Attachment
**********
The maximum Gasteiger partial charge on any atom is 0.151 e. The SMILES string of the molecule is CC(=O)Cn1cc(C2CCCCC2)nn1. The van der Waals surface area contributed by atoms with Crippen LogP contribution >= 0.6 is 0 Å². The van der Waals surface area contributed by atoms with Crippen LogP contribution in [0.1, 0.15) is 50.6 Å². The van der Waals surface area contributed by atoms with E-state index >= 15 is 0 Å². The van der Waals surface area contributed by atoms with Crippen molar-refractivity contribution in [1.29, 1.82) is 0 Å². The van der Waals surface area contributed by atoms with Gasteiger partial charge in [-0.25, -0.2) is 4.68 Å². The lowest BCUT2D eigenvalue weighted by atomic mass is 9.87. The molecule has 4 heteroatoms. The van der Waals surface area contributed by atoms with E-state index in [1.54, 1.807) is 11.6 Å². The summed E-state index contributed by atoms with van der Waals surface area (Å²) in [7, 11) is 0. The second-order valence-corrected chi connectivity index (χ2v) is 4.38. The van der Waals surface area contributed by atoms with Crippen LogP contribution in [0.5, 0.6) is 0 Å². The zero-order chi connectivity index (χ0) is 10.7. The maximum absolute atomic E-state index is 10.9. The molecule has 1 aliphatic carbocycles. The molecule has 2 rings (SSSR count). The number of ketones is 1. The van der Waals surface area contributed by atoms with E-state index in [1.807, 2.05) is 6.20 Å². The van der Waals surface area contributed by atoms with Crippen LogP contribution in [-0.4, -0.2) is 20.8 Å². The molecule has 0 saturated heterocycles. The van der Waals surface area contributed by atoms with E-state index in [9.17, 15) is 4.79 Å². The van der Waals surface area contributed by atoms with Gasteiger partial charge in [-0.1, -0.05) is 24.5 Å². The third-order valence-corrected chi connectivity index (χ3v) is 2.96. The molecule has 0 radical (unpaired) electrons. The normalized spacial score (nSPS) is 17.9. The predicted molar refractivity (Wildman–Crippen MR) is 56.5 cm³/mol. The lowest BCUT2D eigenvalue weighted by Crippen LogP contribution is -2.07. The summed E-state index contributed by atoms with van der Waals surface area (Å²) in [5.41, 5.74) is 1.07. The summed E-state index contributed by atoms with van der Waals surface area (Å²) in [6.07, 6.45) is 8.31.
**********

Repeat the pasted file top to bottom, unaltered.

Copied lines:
The maximum Gasteiger partial charge on any atom is 0.151 e. The SMILES string of the molecule is CC(=O)Cn1cc(C2CCCCC2)nn1. The van der Waals surface area contributed by atoms with Crippen LogP contribution >= 0.6 is 0 Å². The van der Waals surface area contributed by atoms with Crippen LogP contribution in [0.1, 0.15) is 50.6 Å². The van der Waals surface area contributed by atoms with E-state index >= 15 is 0 Å². The van der Waals surface area contributed by atoms with Crippen molar-refractivity contribution in [1.29, 1.82) is 0 Å². The van der Waals surface area contributed by atoms with Gasteiger partial charge in [-0.25, -0.2) is 4.68 Å². The lowest BCUT2D eigenvalue weighted by atomic mass is 9.87. The molecule has 4 heteroatoms. The van der Waals surface area contributed by atoms with E-state index in [1.54, 1.807) is 11.6 Å². The summed E-state index contributed by atoms with van der Waals surface area (Å²) in [7, 11) is 0. The second-order valence-corrected chi connectivity index (χ2v) is 4.38. The van der Waals surface area contributed by atoms with Crippen LogP contribution in [0.5, 0.6) is 0 Å². The zero-order chi connectivity index (χ0) is 10.7. The maximum absolute atomic E-state index is 10.9. The molecule has 1 aliphatic carbocycles. The molecule has 2 rings (SSSR count). The number of ketones is 1. The van der Waals surface area contributed by atoms with E-state index in [1.807, 2.05) is 6.20 Å². The van der Waals surface area contributed by atoms with Crippen LogP contribution in [-0.4, -0.2) is 20.8 Å². The molecule has 0 saturated heterocycles. The van der Waals surface area contributed by atoms with E-state index in [9.17, 15) is 4.79 Å². The van der Waals surface area contributed by atoms with Gasteiger partial charge in [-0.1, -0.05) is 24.5 Å². The third-order valence-corrected chi connectivity index (χ3v) is 2.96. The molecule has 0 radical (unpaired) electrons. The normalized spacial score (nSPS) is 17.9. The predicted molar refractivity (Wildman–Crippen MR) is 56.5 cm³/mol. The lowest BCUT2D eigenvalue weighted by Crippen LogP contribution is -2.07. The summed E-state index contributed by atoms with van der Waals surface area (Å²) in [5.41, 5.74) is 1.07. The summed E-state index contributed by atoms with van der Waals surface area (Å²) in [6.07, 6.45) is 8.31.